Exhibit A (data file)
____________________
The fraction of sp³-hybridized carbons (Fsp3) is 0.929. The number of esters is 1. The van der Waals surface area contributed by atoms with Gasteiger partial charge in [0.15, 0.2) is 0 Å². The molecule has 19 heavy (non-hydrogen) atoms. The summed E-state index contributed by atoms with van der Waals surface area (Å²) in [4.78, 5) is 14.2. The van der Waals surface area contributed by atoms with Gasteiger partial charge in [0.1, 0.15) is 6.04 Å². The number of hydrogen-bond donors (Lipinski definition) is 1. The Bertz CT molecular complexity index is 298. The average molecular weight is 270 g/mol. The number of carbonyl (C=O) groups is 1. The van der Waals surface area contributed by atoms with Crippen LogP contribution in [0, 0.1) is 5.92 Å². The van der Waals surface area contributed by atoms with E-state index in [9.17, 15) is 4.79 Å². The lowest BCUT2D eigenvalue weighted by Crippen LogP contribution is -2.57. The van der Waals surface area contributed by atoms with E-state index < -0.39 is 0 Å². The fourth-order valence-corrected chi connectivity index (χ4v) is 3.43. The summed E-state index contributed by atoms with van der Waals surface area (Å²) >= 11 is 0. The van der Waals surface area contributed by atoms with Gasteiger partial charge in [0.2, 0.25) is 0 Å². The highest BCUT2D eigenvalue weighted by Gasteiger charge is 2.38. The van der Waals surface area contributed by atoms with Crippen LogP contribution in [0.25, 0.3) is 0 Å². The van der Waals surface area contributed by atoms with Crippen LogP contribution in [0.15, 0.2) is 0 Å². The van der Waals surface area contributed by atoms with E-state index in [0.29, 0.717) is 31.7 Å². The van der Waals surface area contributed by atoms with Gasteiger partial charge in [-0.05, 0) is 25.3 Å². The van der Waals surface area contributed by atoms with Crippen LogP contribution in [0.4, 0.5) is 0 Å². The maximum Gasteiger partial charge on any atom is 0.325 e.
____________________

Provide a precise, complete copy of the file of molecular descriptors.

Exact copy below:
The fraction of sp³-hybridized carbons (Fsp3) is 0.929. The number of esters is 1. The van der Waals surface area contributed by atoms with Gasteiger partial charge in [0.15, 0.2) is 0 Å². The molecule has 19 heavy (non-hydrogen) atoms. The summed E-state index contributed by atoms with van der Waals surface area (Å²) in [4.78, 5) is 14.2. The van der Waals surface area contributed by atoms with Gasteiger partial charge in [0.1, 0.15) is 6.04 Å². The number of hydrogen-bond donors (Lipinski definition) is 1. The Bertz CT molecular complexity index is 298. The average molecular weight is 270 g/mol. The number of carbonyl (C=O) groups is 1. The van der Waals surface area contributed by atoms with Crippen LogP contribution in [0, 0.1) is 5.92 Å². The van der Waals surface area contributed by atoms with E-state index in [9.17, 15) is 4.79 Å². The lowest BCUT2D eigenvalue weighted by Crippen LogP contribution is -2.57. The van der Waals surface area contributed by atoms with E-state index < -0.39 is 0 Å². The fourth-order valence-corrected chi connectivity index (χ4v) is 3.43. The summed E-state index contributed by atoms with van der Waals surface area (Å²) >= 11 is 0. The van der Waals surface area contributed by atoms with Gasteiger partial charge in [0.2, 0.25) is 0 Å². The highest BCUT2D eigenvalue weighted by Gasteiger charge is 2.38. The van der Waals surface area contributed by atoms with Crippen LogP contribution in [0.25, 0.3) is 0 Å². The van der Waals surface area contributed by atoms with Crippen LogP contribution in [0.15, 0.2) is 0 Å². The van der Waals surface area contributed by atoms with E-state index in [0.29, 0.717) is 31.7 Å². The van der Waals surface area contributed by atoms with Gasteiger partial charge in [-0.05, 0) is 25.3 Å². The van der Waals surface area contributed by atoms with Crippen LogP contribution in [0.4, 0.5) is 0 Å². The maximum Gasteiger partial charge on any atom is 0.325 e.